Title of contribution:
Religion: Evolution’s Ally or Enemy? (Live Stream)
Where & when:
Project: Religion: Evolution’s Ally or Enemy? (Live Stream)
Around two-hundred years ago on this continent, over 90 percent of, for example, northern Europe was “churched,” or seriously and religiously followed the existing conventional spirituality of the time. Today, less than 11 percent of northern Europe say they are churched. In fact, in most developed countries around the world, the more evolved a person is, the less religious they are. Is traditional religion an ally of evolution, or has it become its enemy?
It certainly looks as if typical religion has become the nemesis of evolution, both individual and cultural. In fact, there seem to be two major deficits that cripple typical religion and set it against any truly higher evolution. One, it lacks almost any form of genuine Waking Up. And two, it comes only from some very low levels of Growing Up. So no Waking Up, low Growing Up—no wonder only 11 percent of evolved populations want anything to do with such a belief system.
Religion is, among other things, the main system that creates and conveys meaning in any culture. With the largescale abandonment of most forms of traditional religion in the postmodern West, we are faced with what Douglas Murray calls The Strange Death of Europe—there is no set of universally believed values that Western culture can hold on to, and thus it is beginning to fray at the seams and is now undergoing a serious fragmentation and retribalization, which might very likely end in true disaster… and the strange death of Europe (Western culture in general).
Is there anything that an Integral Approach can do to reverse this calamitous state of affairs? Join me for a steady look at this very real problem, and at some of the ways that a truly Integral Approach might contribute to a viable solution.
Ken Wilber, Trump and a Post-Truth World, The Religion of Tomorrow (let me know if you need the summary to be longer or shorter….)
There you go. And by the way, I will deliver it at 6:30am my time, so we’ll be able to get this thing off to a great start!!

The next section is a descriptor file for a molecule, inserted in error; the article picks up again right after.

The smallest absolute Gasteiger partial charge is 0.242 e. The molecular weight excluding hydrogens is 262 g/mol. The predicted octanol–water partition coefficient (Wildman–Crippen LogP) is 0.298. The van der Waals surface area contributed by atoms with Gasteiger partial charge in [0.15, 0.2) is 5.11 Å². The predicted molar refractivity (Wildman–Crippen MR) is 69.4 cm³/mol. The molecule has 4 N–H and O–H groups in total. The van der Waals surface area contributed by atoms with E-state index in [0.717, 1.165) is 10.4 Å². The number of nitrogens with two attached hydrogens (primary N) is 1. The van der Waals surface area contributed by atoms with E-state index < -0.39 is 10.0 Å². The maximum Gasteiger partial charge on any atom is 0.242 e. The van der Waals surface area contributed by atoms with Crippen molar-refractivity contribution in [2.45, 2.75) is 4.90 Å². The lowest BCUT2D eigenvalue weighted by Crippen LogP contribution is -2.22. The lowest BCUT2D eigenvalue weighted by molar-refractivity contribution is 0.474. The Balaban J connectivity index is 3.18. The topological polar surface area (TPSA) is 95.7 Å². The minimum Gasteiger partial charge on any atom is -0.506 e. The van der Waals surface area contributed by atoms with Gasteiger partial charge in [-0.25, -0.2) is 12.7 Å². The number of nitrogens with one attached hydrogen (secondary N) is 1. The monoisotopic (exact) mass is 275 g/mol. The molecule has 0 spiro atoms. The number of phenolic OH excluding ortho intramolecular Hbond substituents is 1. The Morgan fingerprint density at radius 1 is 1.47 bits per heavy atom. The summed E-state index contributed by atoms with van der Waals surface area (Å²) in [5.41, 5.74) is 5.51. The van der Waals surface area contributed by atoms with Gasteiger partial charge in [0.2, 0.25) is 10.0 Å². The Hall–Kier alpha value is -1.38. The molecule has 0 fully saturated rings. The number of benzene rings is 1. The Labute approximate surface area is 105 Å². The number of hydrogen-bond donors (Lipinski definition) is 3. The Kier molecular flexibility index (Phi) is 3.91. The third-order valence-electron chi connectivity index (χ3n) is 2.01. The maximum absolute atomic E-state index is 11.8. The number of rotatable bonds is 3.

About Ken Wilber:
Wilber was born in 1949 in Oklahoma City. In 1967 he enrolled as a pre-med student at Duke University. He became inspired, like many of his generation, by Eastern literature, particularly the Tao Te Ching. He left Duke and enrolled at the University of Nebraska at Lincoln, but after a few years dropped out of university to devote all his time to studying his own curriculum and writing books.
Wilber stated in 2011 that he has long suffered from chronic fatigue syndrome, possibly caused by RNase enzyme deficiency disease.
In 1973 Wilber completed his first book, The Spectrum of Consciousness, in which he sought to integrate knowledge from disparate fields. After rejections by more than twenty publishers it was finally accepted in 1977 by Quest Books, and he spent a year giving lectures and workshops before going back to writing. He also helped to launch the journal ReVision in 1978.
In 1982 New Science Library published his anthology The Holographic Paradigm and Other Paradoxes, a collection of essays and interviews, including one by David Bohm. The essays, including one of his own, looked at how holography and the holographic paradigm relate to the fields of consciousness, mysticism, and science.
In 1983 Wilber married Terry “Treya” Killam who was shortly thereafter diagnosed with breast cancer. From 1984 until 1987, Wilber gave up most of his writing to care for her. Killam died in January 1989; their joint experience was recorded in the 1991 book Grace and Grit.
In 1987 Wilber moved to Boulder, Colorado, where he worked on his Kosmos trilogy and oversaw the work of the Integral Institute. Wilber now lives in Denver, Colorado.
Subsequently, Wilber wrote Sex, Ecology, Spirituality (1995), the first volume of his Kosmos Trilogy. A Brief History of Everything (1996) was the popularised summary of Sex, Ecology, Spirituality in interview format. The Eye of Spirit (1997) was a compilation of articles he had written for the journal ReVision on the relationship between science and religion. Throughout 1997, he had kept journals of his personal experiences, which were published in 1999 as One Taste, a term for unitary consciousness. Over the next two years his publisher, Shambhala Publications, released eight re-edited volumes of his Collected Works. In 1999, he finished Integral Psychology and wrote A Theory of Everything (2000). In A Theory of Everything Wilber attempts to bridge business, politics, science and spirituality and show how they integrate with theories of developmental psychology, such as Spiral Dynamics. His novel, Boomeritis (2002), attempts to expose what he perceives as the egotism of the baby boom generation.
In 2012 Wilber joined the Advisory Board of International Simultaneous Policy Organization which seeks to end the usual deadlock in tackling global issues through an international simultaneous policy.